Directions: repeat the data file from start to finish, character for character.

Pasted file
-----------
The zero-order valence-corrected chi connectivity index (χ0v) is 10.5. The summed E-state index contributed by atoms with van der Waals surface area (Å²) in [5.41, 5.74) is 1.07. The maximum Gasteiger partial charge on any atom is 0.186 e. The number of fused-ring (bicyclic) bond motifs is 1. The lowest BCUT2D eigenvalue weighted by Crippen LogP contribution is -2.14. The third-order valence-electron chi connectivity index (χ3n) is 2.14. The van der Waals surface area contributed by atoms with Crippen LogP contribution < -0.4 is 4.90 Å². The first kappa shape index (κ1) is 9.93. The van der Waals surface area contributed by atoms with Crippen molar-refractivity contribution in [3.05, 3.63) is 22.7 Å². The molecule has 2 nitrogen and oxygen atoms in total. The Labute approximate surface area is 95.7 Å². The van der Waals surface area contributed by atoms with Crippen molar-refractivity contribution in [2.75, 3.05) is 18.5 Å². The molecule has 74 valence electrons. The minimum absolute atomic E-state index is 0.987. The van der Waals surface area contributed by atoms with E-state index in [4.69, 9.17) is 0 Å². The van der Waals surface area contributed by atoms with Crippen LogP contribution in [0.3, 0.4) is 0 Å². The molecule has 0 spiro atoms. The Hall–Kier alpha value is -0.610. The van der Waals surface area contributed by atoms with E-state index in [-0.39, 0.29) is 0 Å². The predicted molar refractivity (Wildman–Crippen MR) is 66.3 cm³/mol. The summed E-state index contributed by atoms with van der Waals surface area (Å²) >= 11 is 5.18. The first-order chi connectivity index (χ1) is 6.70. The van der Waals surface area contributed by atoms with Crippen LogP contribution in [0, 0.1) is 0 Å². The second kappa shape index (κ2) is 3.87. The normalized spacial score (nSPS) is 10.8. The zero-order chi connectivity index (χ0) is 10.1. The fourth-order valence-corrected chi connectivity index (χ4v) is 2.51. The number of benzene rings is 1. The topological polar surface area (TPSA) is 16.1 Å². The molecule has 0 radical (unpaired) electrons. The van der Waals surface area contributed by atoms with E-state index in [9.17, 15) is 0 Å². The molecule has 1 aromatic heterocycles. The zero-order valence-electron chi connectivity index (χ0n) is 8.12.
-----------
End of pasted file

The zero-order valence-corrected chi connectivity index (χ0v) is 10.5. The summed E-state index contributed by atoms with van der Waals surface area (Å²) in [5.41, 5.74) is 1.07. The maximum Gasteiger partial charge on any atom is 0.186 e. The number of fused-ring (bicyclic) bond motifs is 1. The lowest BCUT2D eigenvalue weighted by Crippen LogP contribution is -2.14. The third-order valence-electron chi connectivity index (χ3n) is 2.14. The van der Waals surface area contributed by atoms with Crippen LogP contribution < -0.4 is 4.90 Å². The first kappa shape index (κ1) is 9.93. The van der Waals surface area contributed by atoms with Crippen molar-refractivity contribution in [3.05, 3.63) is 22.7 Å². The molecule has 2 nitrogen and oxygen atoms in total. The Labute approximate surface area is 95.7 Å². The van der Waals surface area contributed by atoms with Crippen molar-refractivity contribution in [2.75, 3.05) is 18.5 Å². The molecule has 74 valence electrons. The minimum absolute atomic E-state index is 0.987. The van der Waals surface area contributed by atoms with E-state index in [4.69, 9.17) is 0 Å². The van der Waals surface area contributed by atoms with Crippen LogP contribution in [0.3, 0.4) is 0 Å². The molecule has 0 spiro atoms. The Hall–Kier alpha value is -0.610. The van der Waals surface area contributed by atoms with E-state index in [-0.39, 0.29) is 0 Å². The predicted molar refractivity (Wildman–Crippen MR) is 66.3 cm³/mol. The summed E-state index contributed by atoms with van der Waals surface area (Å²) >= 11 is 5.18. The first-order chi connectivity index (χ1) is 6.70. The van der Waals surface area contributed by atoms with Crippen LogP contribution in [0, 0.1) is 0 Å². The second kappa shape index (κ2) is 3.87. The normalized spacial score (nSPS) is 10.8. The zero-order chi connectivity index (χ0) is 10.1. The fourth-order valence-corrected chi connectivity index (χ4v) is 2.51. The number of benzene rings is 1. The topological polar surface area (TPSA) is 16.1 Å². The molecule has 0 radical (unpaired) electrons. The van der Waals surface area contributed by atoms with E-state index in [9.17, 15) is 0 Å². The molecule has 1 aromatic heterocycles. The zero-order valence-electron chi connectivity index (χ0n) is 8.12.